Is there situation, where a transistor is used with base open and using only emitter and collector ?

If yes, why such a configuration might be used.

2 Answers

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  • Anonymous
    10 years ago
    Favorite Answer

    I think the 'bog standard' answer your looking for is No. However.......

    There used to be, in the old days, transistors called OC71's (germanium types) that had the transistor junctions encapsulated within small glass envelope which was then covered in black paint and which had a red dot to mark the collector. It was possible to scratch off the paint and expose the junctions. You could then use light to alter the conduction properties between the emitter and collector and operate a circuit.

    Additional:

    You will find that optoelectronic devices use a similar principle. In these devices infra red light from a light emitting diode (LED) shines onto the exposed base of a transistor in order to alter the conduction between the emitter and collector. Both the LED and transistor are encapsulated within the same package and are used when you wish to provide electrical isolation or a change in voltage levels when transformers are inappropriate. You will find these devices in most switch mode power supplies (SMPS) that need to switch the small ferrite transformer at 40KHz using a MOSFET.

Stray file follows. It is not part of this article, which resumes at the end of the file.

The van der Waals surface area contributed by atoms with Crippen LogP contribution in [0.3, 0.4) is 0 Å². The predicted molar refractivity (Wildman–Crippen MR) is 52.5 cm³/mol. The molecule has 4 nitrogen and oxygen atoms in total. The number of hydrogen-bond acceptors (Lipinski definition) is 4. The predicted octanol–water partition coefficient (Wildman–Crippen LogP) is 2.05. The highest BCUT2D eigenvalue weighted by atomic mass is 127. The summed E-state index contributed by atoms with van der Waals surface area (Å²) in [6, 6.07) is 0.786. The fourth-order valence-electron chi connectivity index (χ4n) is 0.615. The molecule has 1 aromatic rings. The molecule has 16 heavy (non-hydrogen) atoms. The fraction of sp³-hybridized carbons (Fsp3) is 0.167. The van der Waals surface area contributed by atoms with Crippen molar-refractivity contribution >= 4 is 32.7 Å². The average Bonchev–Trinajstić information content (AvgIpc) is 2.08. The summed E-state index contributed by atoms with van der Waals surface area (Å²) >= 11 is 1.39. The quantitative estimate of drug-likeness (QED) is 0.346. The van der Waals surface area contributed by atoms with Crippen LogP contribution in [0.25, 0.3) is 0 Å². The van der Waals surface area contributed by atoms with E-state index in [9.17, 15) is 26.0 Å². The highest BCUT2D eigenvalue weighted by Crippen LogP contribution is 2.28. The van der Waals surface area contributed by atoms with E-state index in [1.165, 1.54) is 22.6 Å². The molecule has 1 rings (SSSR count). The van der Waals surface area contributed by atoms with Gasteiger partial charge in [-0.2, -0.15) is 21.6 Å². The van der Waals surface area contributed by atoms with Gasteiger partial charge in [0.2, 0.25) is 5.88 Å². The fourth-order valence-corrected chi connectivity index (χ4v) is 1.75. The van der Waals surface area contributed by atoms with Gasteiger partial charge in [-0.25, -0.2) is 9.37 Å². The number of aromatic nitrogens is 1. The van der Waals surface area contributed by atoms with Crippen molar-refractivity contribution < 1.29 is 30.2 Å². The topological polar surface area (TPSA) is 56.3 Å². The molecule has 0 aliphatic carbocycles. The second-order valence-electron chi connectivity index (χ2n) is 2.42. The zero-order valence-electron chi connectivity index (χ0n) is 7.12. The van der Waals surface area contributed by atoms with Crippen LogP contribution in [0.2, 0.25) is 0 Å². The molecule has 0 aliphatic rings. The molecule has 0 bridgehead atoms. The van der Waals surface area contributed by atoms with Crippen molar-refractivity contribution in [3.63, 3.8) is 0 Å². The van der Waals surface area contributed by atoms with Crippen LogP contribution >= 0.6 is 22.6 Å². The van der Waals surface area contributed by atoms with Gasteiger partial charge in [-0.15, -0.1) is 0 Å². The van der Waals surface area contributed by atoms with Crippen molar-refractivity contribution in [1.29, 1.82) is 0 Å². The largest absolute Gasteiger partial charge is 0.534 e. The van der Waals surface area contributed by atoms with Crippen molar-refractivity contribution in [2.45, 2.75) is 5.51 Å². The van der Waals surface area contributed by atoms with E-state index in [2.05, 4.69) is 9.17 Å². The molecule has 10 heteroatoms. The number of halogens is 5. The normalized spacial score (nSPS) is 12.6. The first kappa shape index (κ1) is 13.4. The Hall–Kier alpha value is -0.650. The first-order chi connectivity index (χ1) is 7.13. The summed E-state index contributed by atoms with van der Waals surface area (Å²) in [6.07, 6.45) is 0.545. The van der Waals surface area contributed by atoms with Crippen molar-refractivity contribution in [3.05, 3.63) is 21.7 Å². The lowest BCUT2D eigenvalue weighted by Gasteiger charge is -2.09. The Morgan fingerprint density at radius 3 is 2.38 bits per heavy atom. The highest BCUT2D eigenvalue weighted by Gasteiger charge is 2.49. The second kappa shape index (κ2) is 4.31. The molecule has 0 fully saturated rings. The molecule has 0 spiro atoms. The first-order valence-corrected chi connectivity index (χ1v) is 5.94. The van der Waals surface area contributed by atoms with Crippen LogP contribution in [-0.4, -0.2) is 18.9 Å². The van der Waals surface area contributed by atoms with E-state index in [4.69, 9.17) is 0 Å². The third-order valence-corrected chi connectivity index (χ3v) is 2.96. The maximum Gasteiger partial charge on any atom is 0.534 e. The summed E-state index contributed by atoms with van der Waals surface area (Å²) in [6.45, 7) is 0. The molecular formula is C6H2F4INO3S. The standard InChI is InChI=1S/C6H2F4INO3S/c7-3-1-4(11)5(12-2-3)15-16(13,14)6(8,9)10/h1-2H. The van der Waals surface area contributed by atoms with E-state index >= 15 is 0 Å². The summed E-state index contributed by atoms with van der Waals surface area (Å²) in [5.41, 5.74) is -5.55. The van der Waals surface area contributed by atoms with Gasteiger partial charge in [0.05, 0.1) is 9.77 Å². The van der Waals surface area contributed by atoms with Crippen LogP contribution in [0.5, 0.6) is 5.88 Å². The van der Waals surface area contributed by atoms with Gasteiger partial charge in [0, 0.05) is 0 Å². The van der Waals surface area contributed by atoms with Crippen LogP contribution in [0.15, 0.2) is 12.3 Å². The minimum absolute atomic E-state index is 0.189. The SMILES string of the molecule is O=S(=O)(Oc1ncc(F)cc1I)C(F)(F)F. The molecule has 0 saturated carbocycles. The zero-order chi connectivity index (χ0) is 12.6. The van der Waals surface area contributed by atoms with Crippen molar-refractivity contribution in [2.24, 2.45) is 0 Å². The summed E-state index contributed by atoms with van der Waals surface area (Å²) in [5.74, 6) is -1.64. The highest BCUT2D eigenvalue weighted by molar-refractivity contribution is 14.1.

• 10 years ago

    That would be a rather useless configuration for a transistor. You might as well just leave an air gap between the emitter and collector, because that is how such a circuit would behave.

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